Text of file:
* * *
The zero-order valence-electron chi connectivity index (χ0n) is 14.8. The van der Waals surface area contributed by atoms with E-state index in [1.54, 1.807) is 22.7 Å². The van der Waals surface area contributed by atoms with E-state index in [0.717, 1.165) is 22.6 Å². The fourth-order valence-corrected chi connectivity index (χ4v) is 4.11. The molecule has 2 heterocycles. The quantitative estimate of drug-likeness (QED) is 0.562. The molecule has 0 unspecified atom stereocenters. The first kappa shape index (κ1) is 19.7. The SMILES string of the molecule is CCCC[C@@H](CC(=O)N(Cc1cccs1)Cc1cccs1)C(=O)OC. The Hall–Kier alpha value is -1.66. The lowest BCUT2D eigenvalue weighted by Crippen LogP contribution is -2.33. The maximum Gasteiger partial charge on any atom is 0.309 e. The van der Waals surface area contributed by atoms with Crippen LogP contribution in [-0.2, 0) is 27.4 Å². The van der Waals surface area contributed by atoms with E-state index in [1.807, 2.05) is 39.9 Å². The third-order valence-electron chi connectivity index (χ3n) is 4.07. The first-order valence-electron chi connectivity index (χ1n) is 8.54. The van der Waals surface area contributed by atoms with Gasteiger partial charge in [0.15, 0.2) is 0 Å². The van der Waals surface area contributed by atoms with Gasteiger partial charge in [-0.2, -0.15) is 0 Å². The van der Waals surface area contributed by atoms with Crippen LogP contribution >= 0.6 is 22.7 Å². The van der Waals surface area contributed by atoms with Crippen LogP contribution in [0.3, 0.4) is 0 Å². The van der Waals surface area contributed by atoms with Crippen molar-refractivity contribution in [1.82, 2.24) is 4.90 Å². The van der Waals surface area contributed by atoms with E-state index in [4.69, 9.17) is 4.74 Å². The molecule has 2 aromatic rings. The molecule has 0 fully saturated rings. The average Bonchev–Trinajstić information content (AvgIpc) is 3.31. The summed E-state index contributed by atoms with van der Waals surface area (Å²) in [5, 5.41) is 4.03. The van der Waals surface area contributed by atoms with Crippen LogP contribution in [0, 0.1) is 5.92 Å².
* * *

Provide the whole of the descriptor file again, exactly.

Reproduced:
The zero-order valence-electron chi connectivity index (χ0n) is 14.8. The van der Waals surface area contributed by atoms with E-state index in [1.54, 1.807) is 22.7 Å². The van der Waals surface area contributed by atoms with E-state index in [0.717, 1.165) is 22.6 Å². The fourth-order valence-corrected chi connectivity index (χ4v) is 4.11. The molecule has 2 heterocycles. The quantitative estimate of drug-likeness (QED) is 0.562. The molecule has 0 unspecified atom stereocenters. The first kappa shape index (κ1) is 19.7. The SMILES string of the molecule is CCCC[C@@H](CC(=O)N(Cc1cccs1)Cc1cccs1)C(=O)OC. The Hall–Kier alpha value is -1.66. The lowest BCUT2D eigenvalue weighted by Crippen LogP contribution is -2.33. The maximum Gasteiger partial charge on any atom is 0.309 e. The van der Waals surface area contributed by atoms with Crippen LogP contribution in [-0.2, 0) is 27.4 Å². The van der Waals surface area contributed by atoms with E-state index in [1.807, 2.05) is 39.9 Å². The third-order valence-electron chi connectivity index (χ3n) is 4.07. The first-order valence-electron chi connectivity index (χ1n) is 8.54. The van der Waals surface area contributed by atoms with Gasteiger partial charge in [0.15, 0.2) is 0 Å². The van der Waals surface area contributed by atoms with Gasteiger partial charge in [-0.2, -0.15) is 0 Å². The van der Waals surface area contributed by atoms with Crippen LogP contribution >= 0.6 is 22.7 Å². The van der Waals surface area contributed by atoms with Crippen LogP contribution in [0.3, 0.4) is 0 Å². The van der Waals surface area contributed by atoms with Crippen molar-refractivity contribution in [1.82, 2.24) is 4.90 Å². The van der Waals surface area contributed by atoms with E-state index in [4.69, 9.17) is 4.74 Å². The molecule has 2 aromatic rings. The molecule has 0 fully saturated rings. The average Bonchev–Trinajstić information content (AvgIpc) is 3.31. The summed E-state index contributed by atoms with van der Waals surface area (Å²) in [5, 5.41) is 4.03. The van der Waals surface area contributed by atoms with Crippen LogP contribution in [0, 0.1) is 5.92 Å².